American eel (Anguilla rostrata) prey consumption in the Upper St. Lawrence River, the Ottawa River and Eastern Lake Ontario: Stomach Contents in a Declining Population

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Moffatt, Erin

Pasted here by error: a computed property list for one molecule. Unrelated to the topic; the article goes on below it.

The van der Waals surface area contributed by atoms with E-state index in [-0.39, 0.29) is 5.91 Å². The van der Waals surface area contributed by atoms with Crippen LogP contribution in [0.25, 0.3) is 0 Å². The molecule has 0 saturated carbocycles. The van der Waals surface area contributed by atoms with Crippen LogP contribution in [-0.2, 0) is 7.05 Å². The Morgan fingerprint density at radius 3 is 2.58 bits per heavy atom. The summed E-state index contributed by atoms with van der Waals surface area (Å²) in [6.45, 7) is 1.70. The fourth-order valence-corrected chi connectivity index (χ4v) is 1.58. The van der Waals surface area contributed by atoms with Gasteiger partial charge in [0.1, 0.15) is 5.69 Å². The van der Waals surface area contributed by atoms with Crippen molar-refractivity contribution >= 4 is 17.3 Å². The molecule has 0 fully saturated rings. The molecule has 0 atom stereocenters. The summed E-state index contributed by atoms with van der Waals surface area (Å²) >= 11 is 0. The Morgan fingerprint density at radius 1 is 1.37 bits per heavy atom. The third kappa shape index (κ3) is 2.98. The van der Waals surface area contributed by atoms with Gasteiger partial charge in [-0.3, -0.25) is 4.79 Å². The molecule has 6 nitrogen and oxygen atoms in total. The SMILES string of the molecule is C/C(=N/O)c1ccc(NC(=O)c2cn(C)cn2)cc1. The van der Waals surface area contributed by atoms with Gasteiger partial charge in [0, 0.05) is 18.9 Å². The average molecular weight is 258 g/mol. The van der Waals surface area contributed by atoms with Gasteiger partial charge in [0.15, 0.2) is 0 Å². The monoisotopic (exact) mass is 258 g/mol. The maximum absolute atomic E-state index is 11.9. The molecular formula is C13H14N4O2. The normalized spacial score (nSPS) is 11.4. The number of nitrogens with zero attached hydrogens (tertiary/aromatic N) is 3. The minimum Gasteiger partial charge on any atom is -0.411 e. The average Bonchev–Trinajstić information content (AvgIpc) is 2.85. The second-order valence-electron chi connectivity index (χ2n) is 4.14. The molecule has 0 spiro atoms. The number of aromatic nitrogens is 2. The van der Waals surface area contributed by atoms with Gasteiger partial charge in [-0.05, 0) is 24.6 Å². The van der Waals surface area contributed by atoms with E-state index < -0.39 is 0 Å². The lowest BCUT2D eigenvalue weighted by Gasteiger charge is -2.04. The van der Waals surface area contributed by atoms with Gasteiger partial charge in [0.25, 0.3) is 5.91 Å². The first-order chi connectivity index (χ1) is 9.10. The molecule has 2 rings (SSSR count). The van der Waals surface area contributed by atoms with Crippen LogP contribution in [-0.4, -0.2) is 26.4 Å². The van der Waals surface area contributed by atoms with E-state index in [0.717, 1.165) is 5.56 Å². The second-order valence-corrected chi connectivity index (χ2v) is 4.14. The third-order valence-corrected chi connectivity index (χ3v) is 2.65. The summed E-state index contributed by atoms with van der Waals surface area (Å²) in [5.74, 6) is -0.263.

In their peak abundance, the American eel, Anguilla rostrata, comprised 50% of the nearshore fish assemblage in the upper St. Lawrence River and Eastern Lake Ontario. Since the 1980s the population has faced rapid decline and is now classified as an endangered species in Ontario. This study used 1513 eels collected from Eastern Lake Ontario, the St. Lawrence River and the Ottawa River between 2008 and 2016, 880 of which had stomach contents that were the focus of this stomach content analysis. Variables affecting ingestion were assessed through statistical analysis and descriptive summaries. The main prey types ingested by eels were fish, crayfish and invertebrates. In the spring, 60% of stomachs had contents, 67% in the summer and 37% in the fall. The strongest seasonal correlation was observed in the increased abundance of crayfish in the summer, the season in which they do not moult. The composition of prey types in stocked eels and non-stocked eels was very similar. Stomachs of stocked eels were three times as full as those from non-stocked eels. This difference was attributed to variation caused by location. Stomach fullness varied based on location, the greatest influence was observed in the Ottawa River. The composition of the prey types remained constant throughout locations. Eels caught in hoop-nets had increased stomach fullness compared to those caught in electrofishing surveys. The length of eel had the most predominate influence on prey ingestion. Small eels consumed mainly invertebrates, transitioning with increasing size to feed primarily on crayfish and eels greater than 400mm in length fed most heavily on fish. The stomach contents demonstrated unique ecological interactions that were not previously observed. There are benefits associated with ecological services that a higher population of eels provide, positively impacts the ecological integrity of this system. The results of this study provided a clear understanding of American eel feeding ecology that can be used as a historical reference for long term monitoring.
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